That ability to make local and federal efforts mesh is a key part of what the councils do, said Diane Hart, president of the National Association for Health and Fitness.

“Creation of healthy communities, resource development, capacity building, advocacy, leadership and media relations emerge from each council and bridges the gap between federal and local action and unites research with community practitioners,” Hart said.

Petrini said that action at the local level is “the piece that needs to happen to continue this positive trend.”

But since the 1970s, there has been a steady increase in childhood obesity rates, doubling among children ages 2-5 and tripling for ages 6-11, according to the Centers for Disease Control and Prevention. It was only after the turn of the century that childhood obesity numbers started to stabilize and decline, according to the CDC.

Experts credit the improvement at least in part to Michelle Obama’s Let’s Move! campaign, which was announced at the same time as the report of a presidential Task Force on Childhood Obesity, as a strategic plan to reduce obesity numbers over a decade. It was then that the council had “nutrition” added to its name.

“It’s really actually exactly what you’d expect to see as we start to really put a significant amount of effort into changing the obesity rates,” said Jenna Seymour, senior policy adviser of the CDC Division of Nutrition, Physical Activity and Obesity.

She noted that although the council has been around a long time, it was only recently that it has “taken on the big picture of trying to deal with obesity.”

It was during the Obama administration that the Healthy, Hunger-Free Kids Act took effect, calling for more nutritious food in schools. It was the first time nutrition standards for school lunches had been updated in 15 years and the first funding increase in 30 years, according to the Let’s Move! website.

While the Trump administration has not indicated what steps it might take on childhood fitness and obesity, advocates hope that the momentum of recent years will not be lost.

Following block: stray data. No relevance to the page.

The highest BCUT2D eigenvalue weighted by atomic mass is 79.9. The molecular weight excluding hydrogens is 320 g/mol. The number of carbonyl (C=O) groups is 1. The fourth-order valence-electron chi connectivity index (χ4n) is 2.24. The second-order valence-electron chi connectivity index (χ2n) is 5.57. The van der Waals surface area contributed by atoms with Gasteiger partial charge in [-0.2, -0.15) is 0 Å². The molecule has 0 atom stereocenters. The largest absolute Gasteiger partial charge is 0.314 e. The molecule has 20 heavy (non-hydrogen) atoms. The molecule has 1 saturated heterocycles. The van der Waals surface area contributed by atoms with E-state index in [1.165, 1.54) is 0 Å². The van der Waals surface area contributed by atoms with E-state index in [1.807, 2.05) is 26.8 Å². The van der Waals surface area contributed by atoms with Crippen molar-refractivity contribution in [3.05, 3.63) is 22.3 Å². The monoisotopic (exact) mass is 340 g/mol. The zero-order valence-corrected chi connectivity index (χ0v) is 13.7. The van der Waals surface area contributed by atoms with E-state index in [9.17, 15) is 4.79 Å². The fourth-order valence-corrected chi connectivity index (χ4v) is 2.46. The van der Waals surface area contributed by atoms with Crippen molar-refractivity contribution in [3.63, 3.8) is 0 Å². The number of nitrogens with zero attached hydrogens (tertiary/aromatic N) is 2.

“I would be concerned that those programs would be on the chopping block in an environment where there are very deep governmental cuts,” said Jon Auerback, president of the Trust for America’s Health. “I think they should just be thought of as programs that are nonpartisan, evidence-based programs that work.”

Seymour noted that Health and Human Service Secretary Tom Price “has expressed that childhood obesity as one of his top priorities. So we do expect that childhood obesity will continue to be worked on, but we are still in a very early phase of this administration.”

Through its history, the councils have helped fill a “deep void” for millions of school-aged children in America, said Amy Callender, president of the National Coalition for Promoting Physical Activity. And despite changes over that history, the council’s goal of a healthier America has remained constant.

“Their unwavering support of the importance of physical education, including standardized fitness assessment and professional development for physical education teachers, is critical to the health of our nation now and for its future,” Callender said.